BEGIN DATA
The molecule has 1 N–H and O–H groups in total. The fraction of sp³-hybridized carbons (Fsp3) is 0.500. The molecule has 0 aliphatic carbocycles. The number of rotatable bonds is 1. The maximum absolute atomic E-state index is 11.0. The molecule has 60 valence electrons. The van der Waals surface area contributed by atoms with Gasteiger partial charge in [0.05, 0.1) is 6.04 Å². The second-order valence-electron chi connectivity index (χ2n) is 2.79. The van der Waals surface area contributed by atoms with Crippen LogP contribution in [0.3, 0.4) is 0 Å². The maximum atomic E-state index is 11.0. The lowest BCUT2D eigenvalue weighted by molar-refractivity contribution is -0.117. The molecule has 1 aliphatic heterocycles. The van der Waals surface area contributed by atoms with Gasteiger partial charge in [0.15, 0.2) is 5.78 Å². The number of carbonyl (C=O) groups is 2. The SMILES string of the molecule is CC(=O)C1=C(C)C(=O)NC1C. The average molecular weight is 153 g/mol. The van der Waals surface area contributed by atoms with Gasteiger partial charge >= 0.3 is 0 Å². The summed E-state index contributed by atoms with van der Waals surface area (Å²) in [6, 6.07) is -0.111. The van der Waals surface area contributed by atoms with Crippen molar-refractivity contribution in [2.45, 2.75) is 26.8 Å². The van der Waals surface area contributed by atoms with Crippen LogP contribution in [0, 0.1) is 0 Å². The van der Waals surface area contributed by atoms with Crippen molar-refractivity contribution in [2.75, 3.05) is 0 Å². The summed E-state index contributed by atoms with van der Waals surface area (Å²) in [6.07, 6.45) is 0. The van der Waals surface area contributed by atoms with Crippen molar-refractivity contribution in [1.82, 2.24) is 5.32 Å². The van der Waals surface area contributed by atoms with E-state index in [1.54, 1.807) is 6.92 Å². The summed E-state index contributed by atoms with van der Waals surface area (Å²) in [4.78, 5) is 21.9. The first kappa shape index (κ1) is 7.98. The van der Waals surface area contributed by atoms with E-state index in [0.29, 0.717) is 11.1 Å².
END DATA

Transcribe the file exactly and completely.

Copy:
The molecule has 1 N–H and O–H groups in total. The fraction of sp³-hybridized carbons (Fsp3) is 0.500. The molecule has 0 aliphatic carbocycles. The number of rotatable bonds is 1. The maximum absolute atomic E-state index is 11.0. The molecule has 60 valence electrons. The van der Waals surface area contributed by atoms with Gasteiger partial charge in [0.05, 0.1) is 6.04 Å². The second-order valence-electron chi connectivity index (χ2n) is 2.79. The van der Waals surface area contributed by atoms with Crippen LogP contribution in [0.3, 0.4) is 0 Å². The maximum atomic E-state index is 11.0. The lowest BCUT2D eigenvalue weighted by molar-refractivity contribution is -0.117. The molecule has 1 aliphatic heterocycles. The van der Waals surface area contributed by atoms with Gasteiger partial charge in [0.15, 0.2) is 5.78 Å². The number of carbonyl (C=O) groups is 2. The SMILES string of the molecule is CC(=O)C1=C(C)C(=O)NC1C. The average molecular weight is 153 g/mol. The van der Waals surface area contributed by atoms with Gasteiger partial charge >= 0.3 is 0 Å². The summed E-state index contributed by atoms with van der Waals surface area (Å²) in [6, 6.07) is -0.111. The van der Waals surface area contributed by atoms with Crippen molar-refractivity contribution in [2.45, 2.75) is 26.8 Å². The van der Waals surface area contributed by atoms with Crippen LogP contribution in [0, 0.1) is 0 Å². The van der Waals surface area contributed by atoms with Crippen molar-refractivity contribution in [2.75, 3.05) is 0 Å². The summed E-state index contributed by atoms with van der Waals surface area (Å²) in [6.07, 6.45) is 0. The van der Waals surface area contributed by atoms with Crippen molar-refractivity contribution in [1.82, 2.24) is 5.32 Å². The van der Waals surface area contributed by atoms with E-state index in [1.54, 1.807) is 6.92 Å². The summed E-state index contributed by atoms with van der Waals surface area (Å²) in [4.78, 5) is 21.9. The first kappa shape index (κ1) is 7.98. The van der Waals surface area contributed by atoms with E-state index in [0.29, 0.717) is 11.1 Å².